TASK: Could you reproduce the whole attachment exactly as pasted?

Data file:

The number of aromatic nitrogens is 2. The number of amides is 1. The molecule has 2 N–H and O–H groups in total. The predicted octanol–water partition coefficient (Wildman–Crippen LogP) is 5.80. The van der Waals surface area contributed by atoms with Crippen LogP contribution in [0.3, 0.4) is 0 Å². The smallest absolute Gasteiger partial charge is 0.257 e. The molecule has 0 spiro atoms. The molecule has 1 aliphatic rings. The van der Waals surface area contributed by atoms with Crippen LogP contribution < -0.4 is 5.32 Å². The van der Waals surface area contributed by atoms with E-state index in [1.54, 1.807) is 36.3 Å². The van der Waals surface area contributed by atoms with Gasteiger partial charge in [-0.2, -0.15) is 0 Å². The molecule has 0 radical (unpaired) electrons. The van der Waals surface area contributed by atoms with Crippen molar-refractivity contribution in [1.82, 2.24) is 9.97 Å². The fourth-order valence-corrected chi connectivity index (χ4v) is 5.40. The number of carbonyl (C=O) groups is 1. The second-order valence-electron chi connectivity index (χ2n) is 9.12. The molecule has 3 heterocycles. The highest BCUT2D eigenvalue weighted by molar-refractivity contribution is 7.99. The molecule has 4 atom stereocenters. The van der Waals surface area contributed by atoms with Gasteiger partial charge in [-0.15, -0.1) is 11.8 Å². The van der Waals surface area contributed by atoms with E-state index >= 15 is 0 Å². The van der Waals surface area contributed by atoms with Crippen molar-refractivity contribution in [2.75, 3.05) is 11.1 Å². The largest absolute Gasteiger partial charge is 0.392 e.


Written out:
The number of aromatic nitrogens is 2. The number of amides is 1. The molecule has 2 N–H and O–H groups in total. The predicted octanol–water partition coefficient (Wildman–Crippen LogP) is 5.80. The van der Waals surface area contributed by atoms with Crippen LogP contribution in [0.3, 0.4) is 0 Å². The smallest absolute Gasteiger partial charge is 0.257 e. The molecule has 0 spiro atoms. The molecule has 1 aliphatic rings. The van der Waals surface area contributed by atoms with Crippen LogP contribution < -0.4 is 5.32 Å². The van der Waals surface area contributed by atoms with E-state index in [1.54, 1.807) is 36.3 Å². The van der Waals surface area contributed by atoms with Gasteiger partial charge in [-0.2, -0.15) is 0 Å². The molecule has 0 radical (unpaired) electrons. The van der Waals surface area contributed by atoms with Crippen molar-refractivity contribution in [1.82, 2.24) is 9.97 Å². The fourth-order valence-corrected chi connectivity index (χ4v) is 5.40. The number of carbonyl (C=O) groups is 1. The second-order valence-electron chi connectivity index (χ2n) is 9.12. The molecule has 3 heterocycles. The highest BCUT2D eigenvalue weighted by molar-refractivity contribution is 7.99. The molecule has 4 atom stereocenters. The van der Waals surface area contributed by atoms with Gasteiger partial charge in [-0.15, -0.1) is 11.8 Å². The van der Waals surface area contributed by atoms with E-state index >= 15 is 0 Å². The van der Waals surface area contributed by atoms with Crippen molar-refractivity contribution in [2.75, 3.05) is 11.1 Å². The largest absolute Gasteiger partial charge is 0.392 e.